Daily post 23 Jun 2007 08:22 am

Handelsman/Ratatouille Art/

– New Yorker and Playboy cartoonist, J.B. “Bud” Handelsman, died on Wednesday evening.

He had contributed cartoons to the Observer, New Statesman, Punch (including covers and the popular “Freaky Fables” series), New Yorker, Saturday Review, Saturday Evening Post, Look, Esquire and Playboy. He’d created a 10 min animated film called “In The Beginning”. He’d also illustrated a number of books including Who’s That Stepping on Plymouth Rock?.

After studying at the Art Student’s League, he went to NYU for Electrical Engineering but switched to commercial art after graduating in 1946. At first he sold cartoons as a sideline but became a full time free lance cartoonist in 1960. He was one of the first cartoonists working for Playboy.

His covers for the New Yorker magazine were identifiable to all readers of the magazine and were usually signed JBH.


CanMag has posted a number of concept art pieces from Pixar on the upcoming film Ratatouille (Rat-a-too-ee.) These are visible (in a flash version) on the official site.


On his excellent site, Kevin Langley is giving attention to some of the background artists at Paramount. He’s merely offering screen grabs – many of them – but the effect is effective. It gives some real focus to the fine backgrounds done for that studio.
It’s interesting that he chooses to start with the work of Tom Ford who seems to have been at the studio for only a few years, from about 1947-1952.

Personally, I enjoy watching how Robert Little‘s work changed, grew and developed over the many years he worked at Paramount and Fleischer’s. From Gulliver to Casper to Modern Madcaps.

An example of Ford’s work can be seen above from “Audrey The Rainmaker.” This is one of the many samples from Kevin’s site.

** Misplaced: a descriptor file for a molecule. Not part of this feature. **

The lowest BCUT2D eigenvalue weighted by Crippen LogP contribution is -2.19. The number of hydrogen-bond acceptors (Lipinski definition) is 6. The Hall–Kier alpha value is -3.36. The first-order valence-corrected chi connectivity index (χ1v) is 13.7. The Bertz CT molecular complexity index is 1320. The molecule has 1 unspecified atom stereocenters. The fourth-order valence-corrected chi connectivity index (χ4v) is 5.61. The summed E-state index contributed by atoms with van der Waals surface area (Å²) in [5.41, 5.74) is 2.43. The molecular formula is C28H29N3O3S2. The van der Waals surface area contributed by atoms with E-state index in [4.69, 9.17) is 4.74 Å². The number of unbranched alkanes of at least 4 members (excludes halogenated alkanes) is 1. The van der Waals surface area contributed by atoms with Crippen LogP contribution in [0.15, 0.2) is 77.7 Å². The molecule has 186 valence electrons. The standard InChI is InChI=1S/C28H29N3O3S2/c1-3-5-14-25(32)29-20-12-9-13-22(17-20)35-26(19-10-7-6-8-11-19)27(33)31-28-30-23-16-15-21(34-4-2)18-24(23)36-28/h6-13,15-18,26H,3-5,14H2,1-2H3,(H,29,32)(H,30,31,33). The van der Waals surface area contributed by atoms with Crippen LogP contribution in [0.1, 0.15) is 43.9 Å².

Check out Thad Komorowski‘s site. He’s giving us a treat with some of Floyd Gottfredson‘s dailies of the Mickey Mouse comic strip. It starts with 1936 and continues through other posts, ongoing.

3 Responses to “Handelsman/Ratatouille Art/”

  1. on 23 Jun 2007 at 11:22 am 1.Jerry Beck said …

    Obviously I’m biased toward Famous Studios (as one of the few who will go on record as bring a fan of the studios work), but I hope Langley will be highlighting the work of Shane Miller. Miller’s “scenics” (as they called them) are breathtaking! The backgrounds during the studios brief fling to compete with UPA (the releases from late 1956 through mid 1958) are as good and “modern” as anything being done at Terry or on the west coast.

    And if I could use this space to insert one more personal plug for Famous, I really recommend a book Leslie Cabarga and I put together for Dark Horse Publishing and Classic Media reprinting the early 50s Harvey Comics of Casper the Friendly Ghost. It mainly features art from several great Famous Studios animators, Bill Hudson, Tom Golden, Steve Muffati, Dave Tendlar and Marty Taras. It’s not funny comic art like Jim Tyer’s work on Terrytoon comics, but it’s tight professional material that’s been completely overlooked. The book comes out next month.

  2. on 23 Jun 2007 at 2:30 pm 2.Thad Komorowski said …

    Thanks for the plug! I’ll be posting more Gottfredson strips over time. Gottfredson is one of my absolute favorites and one of my biggest influences as a budding cartoonist/animator, both in his artwork and writing.

    Oh and I love Famous too! I’d like to see that Casper book when it comes out. I am partial to the Baby Huey and Herman & Katnip stories though. (and Marty’s Rags Rabbit)

  3. on 23 Jun 2007 at 4:06 pm 3.Kevin Langley said …

    Actually, I will be posting stuff from everyone from Shane Miller to Anton Loeb. Unfortunately, I only have screencaps to work from but I’ve been grabbing tons of them. I think I’ll post the pics in chronological order from now on. I started with Ford mainly because his backgrounds in “Teacher’s Pest” (fine cartoon by the way) made me want to highlight some of the great work done at Famous. Thanks for the link Michael.

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